Then there’s khao niaow ma muang, aka mango sticky rice. This well-known Thai dessert also happens to be one of the easiest to prepare. After cooking the sticky rice on a stovetop (in a combination of water and coconut milk for flavor and texture), it’s simply garnished with mango slices and smothered with a coconut milk sauce (sweetened with brown sugar). In the summer, some serve the dish with coconut milk ice cream instead.

Dango | Jesse33 / Shutterstock

East Asia carves out time for their sweets

In Japanese, the word “kashi,” meaning sweets, originally only applied to fruit and nuts. Sugar wasn’t used as a confectionary until the 16th century. Plus, the Japanese prefer confections way less sweet than their Western neighbors. Market research firm Euromonitor found that in 2015, the average Japanese resident consumed 56.7 grams of sugar/day compared to someone in the US who eats a whopping 126.4 grams/day.

Everyone’s got a cheat day though, and in Japan it’s June 16. On “Japanese Confectionary Day,” it’s believed that eating sweets is actually good for you. So that’s when one might indulge in a staple like dango, a sweet dumpling made from mochiko (rice flour). Typically served on a skewer, dango comes in many varieties that often reflect the season. The festive pink, green, and white hanami dango is often eaten while cherry blossoms are blooming during spring.

In China, baked goods like cakes and cookies are widely available, but most people aren’t making them at home. The reason is simple: most households don’t have ovens. Instead, you’ll have to go into a city center for treats like these, as well as more traditional Chinese desserts like red bean soup. (Yes, beans. Like most Chinese desserts, it’s not overwhelmingly sweet. To cut the savoriness, most add rock sugar, tapioca pearls or lotus seeds and orange zest.) The most popular time to get some is actually between 9pm and 6am. Known as siu yeh or night-time snack, dessert shops stay open late to cater to the after dinner/drinks crowd.

Chocolate crackle | alina_veronika / Shutterstock

The pride of Australia and New Zealand

The love of traditional desserts is alive and well down under, where everything from fruits to chocolate to nuts to plenty of sugar is consumed. Before European immigrants arrived in the 18th century, the indigenous people of Australia had insanely healthy and balanced diets. (We’re talking meat, fish, nuts, fruits, veggies, and honeys. Jillian Michaels would be proud.) Then they were introduced to pies, biscuits, cookies, cakes -- you name it -- and the Aussie dessert game blossomed.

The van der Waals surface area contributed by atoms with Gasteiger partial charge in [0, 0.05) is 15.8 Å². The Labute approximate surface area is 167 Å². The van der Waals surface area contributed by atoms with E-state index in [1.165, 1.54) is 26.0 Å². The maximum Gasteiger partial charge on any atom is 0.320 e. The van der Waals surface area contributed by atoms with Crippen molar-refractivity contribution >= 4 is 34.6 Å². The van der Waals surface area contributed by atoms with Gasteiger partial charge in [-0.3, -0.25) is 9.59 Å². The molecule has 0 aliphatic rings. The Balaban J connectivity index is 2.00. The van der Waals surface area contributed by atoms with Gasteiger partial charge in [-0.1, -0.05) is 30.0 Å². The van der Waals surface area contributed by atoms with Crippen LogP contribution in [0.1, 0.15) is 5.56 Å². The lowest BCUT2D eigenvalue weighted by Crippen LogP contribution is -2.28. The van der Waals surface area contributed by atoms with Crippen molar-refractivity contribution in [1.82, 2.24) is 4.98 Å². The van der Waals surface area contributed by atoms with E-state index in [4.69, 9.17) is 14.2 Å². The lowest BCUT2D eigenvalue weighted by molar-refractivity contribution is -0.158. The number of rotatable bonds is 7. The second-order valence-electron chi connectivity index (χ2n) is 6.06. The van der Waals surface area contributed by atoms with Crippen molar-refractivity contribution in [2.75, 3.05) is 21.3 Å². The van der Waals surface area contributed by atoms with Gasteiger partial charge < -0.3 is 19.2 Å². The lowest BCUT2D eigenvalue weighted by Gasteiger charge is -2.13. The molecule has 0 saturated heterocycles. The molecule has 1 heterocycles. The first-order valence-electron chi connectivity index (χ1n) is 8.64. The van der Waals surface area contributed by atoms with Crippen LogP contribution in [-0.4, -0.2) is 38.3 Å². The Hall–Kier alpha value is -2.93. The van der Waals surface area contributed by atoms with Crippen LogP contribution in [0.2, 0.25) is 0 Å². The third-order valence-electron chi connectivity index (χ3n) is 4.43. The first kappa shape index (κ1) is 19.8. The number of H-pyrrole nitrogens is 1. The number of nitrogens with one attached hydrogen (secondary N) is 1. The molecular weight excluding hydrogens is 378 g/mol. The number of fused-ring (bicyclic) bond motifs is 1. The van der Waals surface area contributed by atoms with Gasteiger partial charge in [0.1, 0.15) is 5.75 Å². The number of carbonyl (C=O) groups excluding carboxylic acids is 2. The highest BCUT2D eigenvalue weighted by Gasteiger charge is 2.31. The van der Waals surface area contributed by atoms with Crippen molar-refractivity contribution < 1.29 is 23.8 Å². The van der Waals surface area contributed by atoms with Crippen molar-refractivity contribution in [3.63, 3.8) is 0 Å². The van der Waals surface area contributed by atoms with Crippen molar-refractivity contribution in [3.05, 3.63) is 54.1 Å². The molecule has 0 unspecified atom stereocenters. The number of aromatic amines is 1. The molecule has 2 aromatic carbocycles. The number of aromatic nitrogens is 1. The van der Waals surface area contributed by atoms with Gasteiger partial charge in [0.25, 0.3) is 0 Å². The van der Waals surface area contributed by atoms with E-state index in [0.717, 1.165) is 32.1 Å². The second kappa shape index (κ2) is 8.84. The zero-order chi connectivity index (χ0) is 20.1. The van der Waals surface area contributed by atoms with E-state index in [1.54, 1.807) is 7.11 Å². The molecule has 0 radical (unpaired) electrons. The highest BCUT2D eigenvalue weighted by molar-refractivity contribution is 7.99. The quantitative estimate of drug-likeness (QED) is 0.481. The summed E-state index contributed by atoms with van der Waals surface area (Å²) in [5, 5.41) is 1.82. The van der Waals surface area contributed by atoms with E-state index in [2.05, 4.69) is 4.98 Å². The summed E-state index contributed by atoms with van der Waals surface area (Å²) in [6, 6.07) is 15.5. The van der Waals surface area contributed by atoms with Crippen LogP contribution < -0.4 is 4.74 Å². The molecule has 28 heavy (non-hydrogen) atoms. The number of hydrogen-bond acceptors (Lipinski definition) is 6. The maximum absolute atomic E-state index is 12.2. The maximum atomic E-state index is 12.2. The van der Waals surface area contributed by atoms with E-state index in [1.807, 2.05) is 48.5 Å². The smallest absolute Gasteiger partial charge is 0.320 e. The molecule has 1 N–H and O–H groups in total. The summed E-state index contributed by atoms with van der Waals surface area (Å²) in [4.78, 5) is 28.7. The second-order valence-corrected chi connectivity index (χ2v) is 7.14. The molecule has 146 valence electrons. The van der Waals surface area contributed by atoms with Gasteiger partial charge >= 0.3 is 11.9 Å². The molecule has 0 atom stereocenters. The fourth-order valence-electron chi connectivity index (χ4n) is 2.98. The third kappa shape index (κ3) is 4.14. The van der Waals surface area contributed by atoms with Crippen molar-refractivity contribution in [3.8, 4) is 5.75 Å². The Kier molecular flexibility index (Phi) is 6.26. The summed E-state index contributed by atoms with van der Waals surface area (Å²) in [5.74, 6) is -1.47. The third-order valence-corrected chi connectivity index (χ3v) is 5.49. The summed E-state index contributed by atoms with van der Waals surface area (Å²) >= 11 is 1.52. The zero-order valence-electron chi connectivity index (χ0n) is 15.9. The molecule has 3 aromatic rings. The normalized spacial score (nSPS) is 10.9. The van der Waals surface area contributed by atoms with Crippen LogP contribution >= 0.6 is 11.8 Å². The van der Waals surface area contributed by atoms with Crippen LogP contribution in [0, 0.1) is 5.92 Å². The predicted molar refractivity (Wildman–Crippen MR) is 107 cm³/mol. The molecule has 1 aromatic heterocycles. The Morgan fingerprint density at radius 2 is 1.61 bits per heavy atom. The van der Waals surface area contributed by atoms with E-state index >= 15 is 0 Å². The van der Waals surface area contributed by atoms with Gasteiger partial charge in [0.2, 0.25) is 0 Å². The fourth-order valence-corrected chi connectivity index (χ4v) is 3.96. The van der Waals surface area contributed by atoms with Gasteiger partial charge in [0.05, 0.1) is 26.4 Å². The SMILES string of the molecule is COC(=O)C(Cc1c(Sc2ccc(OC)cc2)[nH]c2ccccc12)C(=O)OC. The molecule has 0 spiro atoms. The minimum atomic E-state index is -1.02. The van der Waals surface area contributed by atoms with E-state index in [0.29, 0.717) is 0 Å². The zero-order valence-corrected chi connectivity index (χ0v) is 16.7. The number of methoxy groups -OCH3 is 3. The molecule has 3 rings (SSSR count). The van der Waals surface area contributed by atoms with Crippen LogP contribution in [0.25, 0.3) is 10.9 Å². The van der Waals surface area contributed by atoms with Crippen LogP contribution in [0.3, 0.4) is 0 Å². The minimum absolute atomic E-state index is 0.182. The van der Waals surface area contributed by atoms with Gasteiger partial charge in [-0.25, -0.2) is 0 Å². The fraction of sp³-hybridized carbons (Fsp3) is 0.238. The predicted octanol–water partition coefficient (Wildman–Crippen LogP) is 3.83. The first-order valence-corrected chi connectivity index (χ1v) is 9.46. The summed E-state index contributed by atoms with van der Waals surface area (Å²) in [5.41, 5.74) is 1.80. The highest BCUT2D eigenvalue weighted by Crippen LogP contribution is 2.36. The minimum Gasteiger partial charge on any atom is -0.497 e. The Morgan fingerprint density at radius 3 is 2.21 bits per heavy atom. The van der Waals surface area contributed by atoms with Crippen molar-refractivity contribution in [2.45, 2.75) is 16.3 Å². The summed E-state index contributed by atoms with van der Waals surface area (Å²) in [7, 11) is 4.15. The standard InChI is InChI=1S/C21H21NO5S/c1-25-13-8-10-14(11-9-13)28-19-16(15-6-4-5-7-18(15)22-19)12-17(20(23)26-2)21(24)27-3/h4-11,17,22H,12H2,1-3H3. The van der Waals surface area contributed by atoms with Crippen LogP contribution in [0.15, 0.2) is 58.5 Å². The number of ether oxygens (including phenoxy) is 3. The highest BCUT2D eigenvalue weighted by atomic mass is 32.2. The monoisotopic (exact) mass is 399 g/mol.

Now, the world has so many Australian treats, like the well-favored pavlova. If it sounds familiar, it’s because this delicate meringue-based cake is named after the Russian ballerina Anna Pavlova. The dancer visited both Australia and New Zealand in the 1920s and was so inspirational, she prompted Chef Herbert Sachse to create what would become a national favorite.

On the other hand, some desserts don’t need to be complicated to be delicious -- and no country owns that statement more than Australia. Parents go ALL out for birthday parties here, but the treats are effortless. Chocolate crackle (what we might know as Rice Krispies Treats) is made by mixing together cocoa, coconut oil, sugar, and Kellogg’s Rice Bubbles (as they’re called there).

And NO birthday party (literally not one) is complete without fairy bread. Australians serve this local treat instead of cake for a reason: it’s ridiculously fun and delicious. You get the freshest white bread you can find, spread a generous serving of butter (never margarine!), and then cover it with round sprinkles (never long ones!). The combination of sweet, just vaguely salty, and bright colors makes it the most fun slice of bread you’ll ever eat.

You’re going to want to visit Eastern Europe

If cake is what you desire, you might want to consider Germany for your next vacation. Here, the fluffy treat is usually served as part of “Kaffee und Kuchen” or “coffee and cake” (which is similar to England’s afternoon tea). Often, families will get together for homemade cakes (like German apple cake or Streuselkuchen, aka German crumb cake) around 4pm on Sundays. The confection is also hugely important for birthdays and it’s perfectly acceptable to bring your own cake to restaurants.

But to heck with cake in Austria. It’s ALL about the strudel here. The layered pastry has been part of Eastern European cuisine since the 17th century, and gained popularity through the Habsburg Empire in the 1700s. The most well-known variation is none other than the apple strudel, which is constructed from a puff pastry dough made of flour with a very high gluten content, water, oil, and salt. Once baked, the apples (tossed in brown sugar) should retain a semi-firm texture. And though it kind of sounds like a McDonald’s apple pie, it’s been around for just a tad bit longer.

And if you really (like really really) like sweets, make a stop in Poland. Some dishes are served not after the meal, but instead as the main course. Pierogi, for example, are often filled with berries and topped with cream and brown butter, and pancakes known as racuchy are deep fried in lard or butter and served with fruit and cream or caster sugar. To be honest, we’ve never wanted to visit a country more…

Panna cotta | SERGEY PLYUSNIN / Shutterstock

There’s more to Southern Europe than gelato and tiramisù